Middle East Intifadas - by Stephen Lendman
Initially in Tunisia, popular revolt spread regionally across North Africa and the Middle East, erupting in Algeria, Jordan, Egypt and Yemen. On January 27, Al Jazeera reported revolutionary fervor in Egypt, saying:
"On Thursday, protesters hurled petrol bombs at a fire station in Suez, setting it ablaze. They tried but failed to (torch) a local" Mubarak-controlled National Party office. Near Giza, on Cairo's outskirts, police attacked hundreds of protesters with tear gas, rubber bullets and batons. In Ismailia, the scene repeated, police using similar tactics to disperse crowds. Ahead of expected massive Friday protests, Cairo was uncharacteristically quiet.
On January 28, Al Jazeerah headlined, "Fresh protests erupt in Egypt, saying:
Following Friday prayers, "angry demonstrators demand(ed) an end to Hosni Mubarak's 30-year presidency....(d)etermined protesters," vowing to "carry on until their demands are met."
In Cairo, Alexandria, Suez, Mansoura and Sharqiya, "protesters streamed out of mosques shortly after prayers," chanting anti-Mubarak slogans.
On Thursday night, former IAEA Director General and National Alliance for Change founder Mohamed ElBaradei returned home, saying he's ready to lead "transition" if asked. In a late 2010 Al Masry Al Youm interview, he expressed support for an opposition alliance saying:
"I hope in the next phase we will have a united opposition, the NAC, the Al-Wafd party, the (Muslim) Brotherhood, the Gabha (Democratic Front party) - we need everyone. And of course we need to link the young people with the labor unions and the elite with the young people."
On Friday, he reportedly was "prevented from moving freely by security forces." AP reported water cannons doused him, and supporters who tried shielding him were beaten.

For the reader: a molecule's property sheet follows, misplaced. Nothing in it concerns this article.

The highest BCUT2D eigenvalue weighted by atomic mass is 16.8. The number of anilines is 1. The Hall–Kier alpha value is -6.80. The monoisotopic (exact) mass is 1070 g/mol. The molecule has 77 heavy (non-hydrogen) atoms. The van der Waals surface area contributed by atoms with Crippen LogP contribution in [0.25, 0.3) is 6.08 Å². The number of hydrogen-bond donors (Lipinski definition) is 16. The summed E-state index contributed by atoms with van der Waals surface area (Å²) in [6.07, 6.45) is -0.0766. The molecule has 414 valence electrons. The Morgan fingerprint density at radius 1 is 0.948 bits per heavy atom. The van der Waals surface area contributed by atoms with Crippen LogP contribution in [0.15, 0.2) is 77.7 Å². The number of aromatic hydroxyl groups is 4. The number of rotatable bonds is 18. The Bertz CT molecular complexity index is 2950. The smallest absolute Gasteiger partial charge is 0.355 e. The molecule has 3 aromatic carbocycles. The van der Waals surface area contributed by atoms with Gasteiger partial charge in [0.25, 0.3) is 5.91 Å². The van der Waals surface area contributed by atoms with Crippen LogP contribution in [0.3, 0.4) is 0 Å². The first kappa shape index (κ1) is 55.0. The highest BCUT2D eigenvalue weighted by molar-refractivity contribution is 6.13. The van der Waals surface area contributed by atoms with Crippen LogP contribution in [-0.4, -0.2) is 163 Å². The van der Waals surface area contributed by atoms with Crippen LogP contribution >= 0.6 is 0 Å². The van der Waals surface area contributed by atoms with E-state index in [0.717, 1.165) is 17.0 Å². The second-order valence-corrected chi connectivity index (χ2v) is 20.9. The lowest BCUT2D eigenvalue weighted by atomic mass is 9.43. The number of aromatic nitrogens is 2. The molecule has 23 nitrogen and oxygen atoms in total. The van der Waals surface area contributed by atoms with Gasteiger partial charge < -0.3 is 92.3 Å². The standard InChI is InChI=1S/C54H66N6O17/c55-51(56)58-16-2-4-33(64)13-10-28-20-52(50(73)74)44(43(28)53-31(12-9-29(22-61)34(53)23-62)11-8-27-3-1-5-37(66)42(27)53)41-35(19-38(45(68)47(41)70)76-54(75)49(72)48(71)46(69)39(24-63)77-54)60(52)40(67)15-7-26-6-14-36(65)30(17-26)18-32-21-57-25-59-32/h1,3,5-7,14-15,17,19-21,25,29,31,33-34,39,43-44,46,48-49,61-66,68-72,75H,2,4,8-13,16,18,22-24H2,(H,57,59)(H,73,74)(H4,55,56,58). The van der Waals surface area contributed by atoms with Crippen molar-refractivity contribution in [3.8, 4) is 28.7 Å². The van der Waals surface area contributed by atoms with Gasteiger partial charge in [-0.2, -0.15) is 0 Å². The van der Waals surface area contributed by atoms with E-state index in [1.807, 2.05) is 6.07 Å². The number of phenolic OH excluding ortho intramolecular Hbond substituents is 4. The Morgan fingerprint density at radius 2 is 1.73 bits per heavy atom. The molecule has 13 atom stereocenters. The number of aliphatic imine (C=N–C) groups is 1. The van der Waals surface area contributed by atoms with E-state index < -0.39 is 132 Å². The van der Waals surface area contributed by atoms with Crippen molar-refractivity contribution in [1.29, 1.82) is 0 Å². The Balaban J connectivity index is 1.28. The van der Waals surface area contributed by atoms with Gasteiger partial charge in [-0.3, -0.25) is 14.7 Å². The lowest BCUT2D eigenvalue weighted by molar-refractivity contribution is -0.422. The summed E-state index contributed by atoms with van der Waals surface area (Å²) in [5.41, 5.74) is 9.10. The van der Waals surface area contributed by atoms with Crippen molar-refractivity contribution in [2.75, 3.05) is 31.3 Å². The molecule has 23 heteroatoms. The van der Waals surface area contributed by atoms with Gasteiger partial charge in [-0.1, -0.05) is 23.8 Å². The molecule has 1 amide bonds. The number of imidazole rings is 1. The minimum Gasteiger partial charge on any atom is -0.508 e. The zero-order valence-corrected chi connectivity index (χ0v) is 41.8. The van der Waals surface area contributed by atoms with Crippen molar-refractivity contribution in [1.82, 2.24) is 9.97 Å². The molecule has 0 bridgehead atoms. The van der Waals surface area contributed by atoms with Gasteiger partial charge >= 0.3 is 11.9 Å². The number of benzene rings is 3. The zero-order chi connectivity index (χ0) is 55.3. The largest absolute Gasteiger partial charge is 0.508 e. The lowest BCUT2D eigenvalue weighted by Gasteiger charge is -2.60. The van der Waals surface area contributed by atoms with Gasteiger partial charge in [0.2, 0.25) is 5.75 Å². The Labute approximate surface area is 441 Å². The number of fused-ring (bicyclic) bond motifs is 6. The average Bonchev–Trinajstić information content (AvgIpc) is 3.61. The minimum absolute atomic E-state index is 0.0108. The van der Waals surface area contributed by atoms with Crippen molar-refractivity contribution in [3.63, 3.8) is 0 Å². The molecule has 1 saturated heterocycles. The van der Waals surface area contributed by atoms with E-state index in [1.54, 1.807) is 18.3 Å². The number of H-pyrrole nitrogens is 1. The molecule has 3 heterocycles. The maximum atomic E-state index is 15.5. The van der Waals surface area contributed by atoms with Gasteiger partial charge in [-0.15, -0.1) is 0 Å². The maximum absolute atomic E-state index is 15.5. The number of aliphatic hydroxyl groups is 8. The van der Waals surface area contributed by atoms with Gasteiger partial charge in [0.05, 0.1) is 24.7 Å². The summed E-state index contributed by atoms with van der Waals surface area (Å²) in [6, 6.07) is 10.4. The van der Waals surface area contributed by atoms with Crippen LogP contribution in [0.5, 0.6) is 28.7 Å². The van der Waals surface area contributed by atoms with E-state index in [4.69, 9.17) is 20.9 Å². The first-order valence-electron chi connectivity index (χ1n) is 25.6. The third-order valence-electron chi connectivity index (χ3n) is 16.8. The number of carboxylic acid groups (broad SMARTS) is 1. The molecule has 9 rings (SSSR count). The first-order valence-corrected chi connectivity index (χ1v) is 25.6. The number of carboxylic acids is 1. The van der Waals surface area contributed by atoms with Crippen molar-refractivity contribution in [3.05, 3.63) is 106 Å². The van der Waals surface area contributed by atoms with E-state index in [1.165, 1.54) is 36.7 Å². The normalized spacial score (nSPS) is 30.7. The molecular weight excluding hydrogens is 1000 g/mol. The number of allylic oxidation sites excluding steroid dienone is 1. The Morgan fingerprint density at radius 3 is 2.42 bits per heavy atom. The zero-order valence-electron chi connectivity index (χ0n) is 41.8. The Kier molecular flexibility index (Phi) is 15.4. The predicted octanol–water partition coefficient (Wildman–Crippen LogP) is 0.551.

So far, seven are reported dead. Well over 1,200 were arrested, yet protesters aren't deterred.
An international press freedom group said journalists were being beaten and arrested. Al Jazeera reported four French reporters apprehended. An AP photographer was attacked. The London Guardian said ElBaradei was "detained." Earlier on Friday he said Mubarak's regime was on its "last legs."
A CNN crew had its camera smashed. Vodafone said cell phone service was suspended "in selected areas." Internet service was also shut down. In Cairo and other cities, harsh crackdowns continued with tear gas, rubber bullets, some reported live fire, water cannons, sound bombs, beatings and arrests.
London Guardian correspondent Jack Shenker called Cairo a "war zone." WikiLeaks released a cable from US Egyptian ambassador Margaret Scobey saying:
"Torture and police brutality in Egypt are endemic and widespread. The police use brutal methods mostly against common criminals to extract confessions, but also against demonstrators, certain political prisoners and unfortunate bystanders."
Former US Middle East diplomat Aaron David Miller said:
"It's one thing when this happens in Tunisia, a marginal Arab state, but you're now talking about one of the two or three pillars of American security in the region being confronted with the ripple effects of a wave."